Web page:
Operation Identification: Taking The Profit Out Of Theft
Operation Identification is a property theft deterrent and recovery technique disseminated through Neighborhood Watch Program groups. It is comprised of ways to inscribe identification numbers on valuables along with window decals that warn potential thieves that the owner’s possessions are marked for recovery.
Local police departments, which usually sanction and coordinate Neighborhood Watch groups, often facilitate marking possessions by loaning devices, such as engraving tools, and teaching residents how and where to mark their valuables.
Neighborhood Watch are organizations of volunteers arranged by the neighborhood. They usually have a hierarchy that includes block supervisors and specific individuals who liaison with police. Members may be required to attend meetings and help organize educational material and sessions around specific crime issues for the general public. The effort got started in New York City in the early 1960s as a way to foster neighborhood cohesion and communication around the issue of crime. Nowadays Neighborhood Watch has expanded to include anti-terrorism concerns and disaster preparedness.
How it’s done
Some police departments offer registries for items that are marked so that they can be traced if recovered during an arrest. Others simply offer their expertise and tools to accomplish the task. It’s important to report thefts and burglaries to police so that they can help to return stolen goods if they’re discovered in the possession of a suspect.
Steps to take:
- Make a list of valuables and organize any ownership documents such as receipts in a fireproof safe;
- Find an inconspicuous place to inscribe a unique identification number (your driver’s license number preceded by the two-letter abbreviation for the state is recommended – never use your Social Security number);
- Document each item in photographs on inventory sheets that are printed out and kept with ownership materials;
- For small items such as jewelry that cannot be marked, use appraisal documents and photos, and keep secure in a safe deposit box;
- Check with your homeowner’s or renter’s insurance for any rebates/incentives or other steps necessary to take in order to make a successful claim if items are stolen;
- Obtain and display Operation Identification or other anti-theft stickers or decals on a window of your home where people will see it. Neighborhood Watch groups or police may have stickers for those who participate, or they can be ordered online.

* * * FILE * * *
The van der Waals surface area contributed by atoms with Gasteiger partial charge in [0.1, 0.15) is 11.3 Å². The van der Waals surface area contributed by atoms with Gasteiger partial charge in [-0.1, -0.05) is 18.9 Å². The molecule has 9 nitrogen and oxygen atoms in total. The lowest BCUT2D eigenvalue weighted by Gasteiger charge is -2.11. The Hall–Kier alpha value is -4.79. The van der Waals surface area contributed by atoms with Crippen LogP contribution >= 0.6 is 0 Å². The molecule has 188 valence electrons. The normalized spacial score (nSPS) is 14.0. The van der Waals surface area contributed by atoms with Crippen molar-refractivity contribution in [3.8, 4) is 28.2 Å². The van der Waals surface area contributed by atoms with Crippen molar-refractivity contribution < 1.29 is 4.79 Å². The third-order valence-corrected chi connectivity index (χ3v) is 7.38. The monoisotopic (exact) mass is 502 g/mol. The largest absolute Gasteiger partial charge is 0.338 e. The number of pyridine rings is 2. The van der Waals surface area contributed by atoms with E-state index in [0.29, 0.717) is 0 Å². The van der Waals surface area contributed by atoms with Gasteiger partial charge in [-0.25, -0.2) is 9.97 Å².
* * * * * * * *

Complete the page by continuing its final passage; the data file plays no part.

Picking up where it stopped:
Items commonly marked are:
- game consoles,
- stereo equipment,
- musical instruments, and
Generally, any valuable items that are easily stolen and concealed until they can be sold for cash are at risk. Pawn shops and other reputable resellers are unlikely to accept items that have owner identification marked on them, further reducing the appeal to burglars.
According to the Bureau of Justice Statistics there were more than 4 million household burglaries annually in the U.S. in recent years. While both violent crimes and property crimes have dropped significantly in the past 25 years, burglaries that rip valued belongings from 15 percent of the population still affect many people.
Only a third of property crimes are reported to authorities each year, and of those, only about 20 percent were solved or “cleared” by police. These figures show that deterrence is worthwhile because it’s 100 percent effective any time a would-be thief chooses another home or vehicle to break into due to the presence of an anti-theft decal displayed.
A California police department that staged opportunities for thieves to steal vehicles and items from vehicles during the busy holiday shopping period found that advertising their efforts lowered the property crime rate both by deterrence and by educating residents about securing their belongings. They claimed a 40 percent reduction in that category of crime due to their efforts.
If you are a victim of burglary or theft:
- Call police.
- Leave the premises and don’t touch anything until police have visited.
- Call your insurance company.
- Confer with a handyman or your landlord to repair or replace broken windows or doorframes.
- Understand that most insurance claims can be amended if you’re unsure at first of everything that has been taken.
- Take steps to “harden” your home against future break-ins as thieves are known to return to the same homes again if they know your schedule, know you will replace valuables that were taken, and have an understanding of where you stash things.